Chris Floyd – The Collaborative Nature of Filmmaking

- - Video

by Grayson Schaffer

British Photographer Chris Floyd, 43, has been primarily shooting portraits since 1992. More recently, he joined the growing number of still photographers embracing video—er, filmmaking. His current project, “The Way I Dress,” grew out of a series of three fashion profiles he put together for the Sunday Times of London. The series features notable men dressing themselves as they ruminate on the subject of style. “If you create the space,” says Floyd, “the time you spend getting dressed could be the most reflective of your day.”

Floyd brought his movies to former British Esquire editor Jeremy Langmead, who’d recently been poached by the popular online women’s fashion retailer Net-a-Porter to launch their new men’s site Mr. Porter. “I took the three films with me on an iPad,” says Floyd. “We watched them through and he said, ‘Yeah, great. Let’s do six.’”

Grayson: So What is your background as a photographer?
Chris: If I’m known for anything it’s for doing portraiture. It’s very difficult in this day and age to do lots of different things. I like reportage, portraiture, even architecture. But [creative directors] want to be able to put you in a box and say, This guy does portraits, and that guys shoots ice cream, and this guy does still life.

What’s your production process?
Those were with a Canon 5D. I shot three in London and three in New York. It’s me a couple of a assistants, and that’s kind of it. One of the things I’m confident about is my ability to light. So I light the space and then the guy comes along, and I explain what we’re doing. The thing you have to explain more than anything is that he’s going to have to get dressed and undressed about ten times.

So you do the whole thing with one camera?
The budget is pretty good, but it’s not enough to do it with two cameras. I don’t have any qualms about stating that I’m quite new to all this, so it’s a learning process. I would rather learn it slowly and thoroughly than try and rush it.

How do you light your scenes?
I use HMIs and gels—nothing crazy—just enough to warm them up or cool them down. I move things around until it feels right. For me, it’s very instinctual. It’s kind of like finding a woman that you love. I play around with it and then—Yeah, this feels right. I want to spend some time with her.

How are you moving the camera in these shots?
With nearly all of them, I used a jib. I have no idea what kind it is, actually. You can pan and tilt and waive it around. I think we needed a bigger one, though. There were a couple of moments where I wanted to do very slow movements, and it wasn’t quite big enough and heavy enough to move gracefully.

How do you handle your post production?
I have an editor here in London who’s got a lot of experience. The thing I like about these movies perhaps more than anything is the collaborative nature of filmmaking. It’s the one thing that’s completely different from being a still photographer. In filmmaking, you have to give yourself up to the process. The learning curve is quite steep. Stills and motion share the same alphabet, but the language is different. You look at certain points in the process and say, Oh I understand what’s going on here but it’s a bit different than what I’m used to so I’d better shut up and listen to the guy who does know what he’s doing. I think you have to surrender your ego if you want to get better at it.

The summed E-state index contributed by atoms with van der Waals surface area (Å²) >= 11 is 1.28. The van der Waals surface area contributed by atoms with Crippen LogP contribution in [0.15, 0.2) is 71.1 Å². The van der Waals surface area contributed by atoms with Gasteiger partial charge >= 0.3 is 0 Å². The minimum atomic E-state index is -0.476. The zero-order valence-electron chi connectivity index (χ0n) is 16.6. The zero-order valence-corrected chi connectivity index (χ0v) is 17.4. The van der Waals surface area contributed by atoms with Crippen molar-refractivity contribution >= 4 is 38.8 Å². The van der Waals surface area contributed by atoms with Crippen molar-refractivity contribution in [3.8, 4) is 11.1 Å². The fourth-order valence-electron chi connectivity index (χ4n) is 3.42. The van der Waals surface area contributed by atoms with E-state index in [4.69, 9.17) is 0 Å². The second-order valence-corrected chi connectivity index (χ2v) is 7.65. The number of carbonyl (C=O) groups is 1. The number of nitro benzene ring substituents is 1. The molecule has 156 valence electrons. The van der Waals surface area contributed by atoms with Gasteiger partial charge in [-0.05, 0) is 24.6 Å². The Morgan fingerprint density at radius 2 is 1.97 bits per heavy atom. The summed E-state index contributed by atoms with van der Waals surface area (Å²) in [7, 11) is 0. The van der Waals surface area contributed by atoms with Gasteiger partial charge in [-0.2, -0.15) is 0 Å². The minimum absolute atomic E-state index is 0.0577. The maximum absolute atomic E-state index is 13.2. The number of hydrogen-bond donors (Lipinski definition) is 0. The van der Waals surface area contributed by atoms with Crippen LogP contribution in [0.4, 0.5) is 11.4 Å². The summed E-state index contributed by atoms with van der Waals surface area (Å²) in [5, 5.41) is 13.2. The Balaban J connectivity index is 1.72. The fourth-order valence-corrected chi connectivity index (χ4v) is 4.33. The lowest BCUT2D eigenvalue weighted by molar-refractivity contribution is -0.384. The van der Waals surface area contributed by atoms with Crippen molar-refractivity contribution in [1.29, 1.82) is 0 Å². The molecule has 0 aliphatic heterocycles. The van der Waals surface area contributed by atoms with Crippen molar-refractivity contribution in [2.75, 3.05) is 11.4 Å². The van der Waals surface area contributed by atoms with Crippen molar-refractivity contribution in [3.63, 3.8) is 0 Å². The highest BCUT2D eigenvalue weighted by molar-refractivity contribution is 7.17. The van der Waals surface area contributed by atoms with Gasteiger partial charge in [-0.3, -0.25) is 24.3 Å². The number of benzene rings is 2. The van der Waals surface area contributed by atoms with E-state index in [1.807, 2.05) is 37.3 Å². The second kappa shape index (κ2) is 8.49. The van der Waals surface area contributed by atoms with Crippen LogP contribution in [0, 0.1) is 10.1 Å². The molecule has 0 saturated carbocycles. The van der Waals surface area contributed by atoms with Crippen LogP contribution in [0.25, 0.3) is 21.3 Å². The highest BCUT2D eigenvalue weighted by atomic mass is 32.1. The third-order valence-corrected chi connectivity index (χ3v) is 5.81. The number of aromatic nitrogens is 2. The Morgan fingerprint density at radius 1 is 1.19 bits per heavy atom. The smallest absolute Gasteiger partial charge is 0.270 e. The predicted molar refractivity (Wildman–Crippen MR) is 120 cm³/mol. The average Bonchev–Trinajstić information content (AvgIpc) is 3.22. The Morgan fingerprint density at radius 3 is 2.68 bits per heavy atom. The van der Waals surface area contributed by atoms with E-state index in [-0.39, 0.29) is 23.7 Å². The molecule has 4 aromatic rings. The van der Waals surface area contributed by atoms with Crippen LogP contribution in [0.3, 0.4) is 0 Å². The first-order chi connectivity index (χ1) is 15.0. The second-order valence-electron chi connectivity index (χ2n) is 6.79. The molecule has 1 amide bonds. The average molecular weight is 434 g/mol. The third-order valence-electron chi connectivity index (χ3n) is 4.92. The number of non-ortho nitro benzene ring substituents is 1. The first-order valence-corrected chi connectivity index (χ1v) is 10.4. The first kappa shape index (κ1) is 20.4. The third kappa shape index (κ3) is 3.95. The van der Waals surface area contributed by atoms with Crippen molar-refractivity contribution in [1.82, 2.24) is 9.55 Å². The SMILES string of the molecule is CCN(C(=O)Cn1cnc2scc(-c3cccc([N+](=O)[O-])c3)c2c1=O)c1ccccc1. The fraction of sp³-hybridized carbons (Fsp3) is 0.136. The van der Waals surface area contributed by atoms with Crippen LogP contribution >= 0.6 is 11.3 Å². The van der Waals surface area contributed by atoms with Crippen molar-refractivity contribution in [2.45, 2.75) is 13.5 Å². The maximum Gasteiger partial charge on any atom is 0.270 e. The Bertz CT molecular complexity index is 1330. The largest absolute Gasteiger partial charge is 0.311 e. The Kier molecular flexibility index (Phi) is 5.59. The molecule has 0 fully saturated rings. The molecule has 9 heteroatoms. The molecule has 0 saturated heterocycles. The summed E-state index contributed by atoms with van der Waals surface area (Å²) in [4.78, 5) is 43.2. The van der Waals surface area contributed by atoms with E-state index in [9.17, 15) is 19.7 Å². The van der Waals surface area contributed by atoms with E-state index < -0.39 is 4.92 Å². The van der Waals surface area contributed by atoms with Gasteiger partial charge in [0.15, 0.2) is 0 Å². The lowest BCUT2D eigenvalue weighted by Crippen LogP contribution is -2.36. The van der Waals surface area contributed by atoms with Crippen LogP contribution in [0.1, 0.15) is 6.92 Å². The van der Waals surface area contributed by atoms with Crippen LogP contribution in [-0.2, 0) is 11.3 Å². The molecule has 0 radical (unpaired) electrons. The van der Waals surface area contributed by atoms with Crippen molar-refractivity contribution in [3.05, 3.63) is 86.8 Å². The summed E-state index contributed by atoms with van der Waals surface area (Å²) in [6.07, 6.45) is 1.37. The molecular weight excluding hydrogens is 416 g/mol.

What about sound?
Pay attention to it. There’s nothing more frustrating than having a great take with shoddy sound that you can’t use. We do record the ambient sound of the guy getting dressed, but the rest of it is a voiceover. I use a Sennheiser…something, plugged into the 5D. The voiceovers I record separately on a recorder. I talk to the subject for about 20 minutes. Then I go off and do the sound edit, which I kind of do on my own. I use a very basic program that’s free called Audacity. I spend about a day doing that. It makes you go back to the pictures again and look at them in a new way.

What’s next?
The good thing that’s come out of this Mr. Porter project is they’ve asked me to do something else, now. I can’t say what it is, yet, but it’s really exciting. They’re great to work for. They’re far less hands-on than if I were doing the equivalent gig for a magazine. It’s like, Here’s the money; go away and don’t come back until it’s done.

There Are 6 Comments On This Article.

  1. Great interview and Chris seems to be a very down to earth guy and probably a lot of fun to work with by the sounds of it. Love the ” Sennheiser…something” line.

  2. I’ll echo Glenn’s comment. I think learning to do motion is like climbing Everest or Denali, where as stills is like Mckinley or Whitney. The challenge is defintiely there and Chris is right about one thing, you have to set aside your ego and listen to others who’ve done motion as long as you’ve been doing stills. Thanks again for the shared words.